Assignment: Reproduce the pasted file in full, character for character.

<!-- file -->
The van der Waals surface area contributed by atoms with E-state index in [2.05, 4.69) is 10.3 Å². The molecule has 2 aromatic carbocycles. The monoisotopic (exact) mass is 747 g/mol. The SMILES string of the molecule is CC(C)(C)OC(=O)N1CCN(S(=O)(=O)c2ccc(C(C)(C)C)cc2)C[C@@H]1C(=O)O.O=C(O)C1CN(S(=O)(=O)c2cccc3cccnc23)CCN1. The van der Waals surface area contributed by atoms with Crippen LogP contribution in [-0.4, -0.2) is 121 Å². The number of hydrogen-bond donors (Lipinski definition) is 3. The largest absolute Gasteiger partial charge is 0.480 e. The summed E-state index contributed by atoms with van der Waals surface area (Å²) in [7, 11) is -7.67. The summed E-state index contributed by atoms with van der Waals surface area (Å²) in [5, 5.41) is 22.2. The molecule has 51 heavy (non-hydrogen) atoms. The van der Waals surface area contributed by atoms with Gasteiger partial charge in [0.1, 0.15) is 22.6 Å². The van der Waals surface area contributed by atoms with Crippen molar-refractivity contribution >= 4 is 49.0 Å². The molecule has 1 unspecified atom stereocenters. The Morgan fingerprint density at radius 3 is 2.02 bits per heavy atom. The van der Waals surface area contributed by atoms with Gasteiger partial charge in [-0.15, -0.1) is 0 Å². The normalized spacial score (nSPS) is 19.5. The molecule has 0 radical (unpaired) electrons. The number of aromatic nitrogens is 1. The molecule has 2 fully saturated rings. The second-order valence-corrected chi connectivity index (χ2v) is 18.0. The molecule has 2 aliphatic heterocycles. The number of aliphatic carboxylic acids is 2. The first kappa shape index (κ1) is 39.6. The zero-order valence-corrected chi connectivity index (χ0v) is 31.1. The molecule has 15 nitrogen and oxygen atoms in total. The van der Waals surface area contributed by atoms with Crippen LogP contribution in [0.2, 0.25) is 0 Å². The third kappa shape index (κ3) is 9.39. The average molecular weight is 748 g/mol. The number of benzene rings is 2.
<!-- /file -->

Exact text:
The van der Waals surface area contributed by atoms with E-state index in [2.05, 4.69) is 10.3 Å². The molecule has 2 aromatic carbocycles. The monoisotopic (exact) mass is 747 g/mol. The SMILES string of the molecule is CC(C)(C)OC(=O)N1CCN(S(=O)(=O)c2ccc(C(C)(C)C)cc2)C[C@@H]1C(=O)O.O=C(O)C1CN(S(=O)(=O)c2cccc3cccnc23)CCN1. The van der Waals surface area contributed by atoms with Crippen LogP contribution in [-0.4, -0.2) is 121 Å². The number of hydrogen-bond donors (Lipinski definition) is 3. The largest absolute Gasteiger partial charge is 0.480 e. The summed E-state index contributed by atoms with van der Waals surface area (Å²) in [7, 11) is -7.67. The summed E-state index contributed by atoms with van der Waals surface area (Å²) in [5, 5.41) is 22.2. The molecule has 51 heavy (non-hydrogen) atoms. The van der Waals surface area contributed by atoms with Gasteiger partial charge in [0.1, 0.15) is 22.6 Å². The van der Waals surface area contributed by atoms with Crippen molar-refractivity contribution >= 4 is 49.0 Å². The molecule has 1 unspecified atom stereocenters. The Morgan fingerprint density at radius 3 is 2.02 bits per heavy atom. The van der Waals surface area contributed by atoms with Gasteiger partial charge in [-0.15, -0.1) is 0 Å². The normalized spacial score (nSPS) is 19.5. The molecule has 0 radical (unpaired) electrons. The number of aromatic nitrogens is 1. The molecule has 2 fully saturated rings. The second-order valence-corrected chi connectivity index (χ2v) is 18.0. The molecule has 2 aliphatic heterocycles. The number of aliphatic carboxylic acids is 2. The first kappa shape index (κ1) is 39.6. The zero-order valence-corrected chi connectivity index (χ0v) is 31.1. The molecule has 15 nitrogen and oxygen atoms in total. The van der Waals surface area contributed by atoms with Crippen LogP contribution in [0.2, 0.25) is 0 Å². The third kappa shape index (κ3) is 9.39. The average molecular weight is 748 g/mol. The number of benzene rings is 2.